Saturday, 3 February 2007

A Clearing of the Throat

At Masses today in our Diocese we celebrate Saints Lawrence, Dunstan and Theodore, early Archbishops of Canterbury. Following Mass, however, St Blaise steps in, and we offer his traditional blessing of the throat.

Blaise was a fourth century bishop, about whom little is known, but to whom attach several graphic tales. He used to bless animals and was famous for his healing powers - hence water blessed in his name is given to sick cattle. Bliase was eventually martyred by being torn with iron combs, and and accordingly the patron saint of wool combers. Most famously, however, he blessed a young child who was choking from a fish bone lodged in his throat. The boy recovered, and to this day the blessing of St Blaise for throats is given on his feast day.

The images show Fr Slawek (happy birthday!) administering the blessing in the Lady Chapel after 8.00am Mass.

Through the intercession of St Blaise
Bishop and Martyr
May you be preserved against diseases of the throat
and from every other infection;
in the name of the Father
and of the Son
and of the Holy Spirit.


Anonymous said...

I never failed to be moved by the 8am Mass... especially on Feasts such as this, when something very special happens at what is the beginnig of an ordinary day. Attending the Cathedral is a blessing that will remain with us long after regular participation ceases to be an option. Padre Pio said that the world could more easily survive without the sun than it could the Mass, and the witness of daily Eucharist, in all its different forms, at the Cathedral, is a living witness to that Truth.

Anonymous said...

We don't have this custom in Australia. I love tradition and would think of asking my priest (not a chance!) to introduce it but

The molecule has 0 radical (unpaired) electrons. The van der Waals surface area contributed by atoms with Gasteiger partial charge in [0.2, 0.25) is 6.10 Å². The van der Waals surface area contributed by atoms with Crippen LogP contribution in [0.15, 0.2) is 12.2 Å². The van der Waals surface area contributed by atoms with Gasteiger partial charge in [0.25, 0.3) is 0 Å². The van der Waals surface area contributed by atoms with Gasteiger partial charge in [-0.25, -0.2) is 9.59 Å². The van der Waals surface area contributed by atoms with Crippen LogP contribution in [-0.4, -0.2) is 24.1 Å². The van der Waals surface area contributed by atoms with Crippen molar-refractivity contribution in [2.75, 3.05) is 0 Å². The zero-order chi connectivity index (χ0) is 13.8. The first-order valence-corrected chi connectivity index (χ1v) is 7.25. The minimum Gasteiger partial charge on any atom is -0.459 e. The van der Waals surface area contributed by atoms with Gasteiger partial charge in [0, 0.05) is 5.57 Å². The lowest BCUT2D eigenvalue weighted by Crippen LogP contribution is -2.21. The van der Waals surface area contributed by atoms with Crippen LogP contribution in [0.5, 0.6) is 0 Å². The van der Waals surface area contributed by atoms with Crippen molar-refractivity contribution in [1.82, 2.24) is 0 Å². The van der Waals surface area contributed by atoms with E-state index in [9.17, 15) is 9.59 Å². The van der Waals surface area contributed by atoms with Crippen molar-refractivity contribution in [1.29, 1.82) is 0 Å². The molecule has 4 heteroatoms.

what happens though when, inevetably, someone who had their throat blessed contracts throat cancer or something like that?

Mark Langham said...

You raise a good question that relates to all our prayers of intercession. In a blessing such as this we ask God to protect our throats, aware that all things are held in his hands and that - in his divine love - he may have other plans. That can be very difficult for us, and a great test of faith. However, Our Lord tells us repeatedly in the Gospels to ask for what we need; so our prayer of petition follows our heart's desire, and reminds us how dependent we are upon God's mercy, and how we are not self-sufficient.

In this case, St Blaise, standing by the Throne of God, adds his prayer to ours, asking God to bless our throats, but also expressing confidence in the loving plan of God (however difficult it may be for us, with our limited vision, to grasp this.

On a lighter note, I remember as a young child asking the Nuns who taught us why we still got sore throats after the blessing of St Blaise. "Ah now," they replied, "your sore throat would have been much worse if you hadn't had it done!"

Anonymous said...

Thank you so much for this reply; I have copied and pasted it.

I am living through a health difficulty at the moment and I felt so guilty asking that the cup pass from me and at the same time saying 'not my will but Thine be done' but really meaning please God heal me.

Please keep me in your prayers.

Anonymous said...

Thank you for your great blog. I've been an admirer of Westminster Cathedral for years.

Please could you post some information about any plans to permanently remove the front altar on the sanctuary? Were these just rumours a year or so ago? Is this altar "portable" and if so is Tridentine Mass only said at the old high altar?

Would be very happy to read some information about this topic as I have researched it to no avail.

Mark Langham said...

I'll gladly do a posting on the sanctuary, and the issues it raises. Watch this space!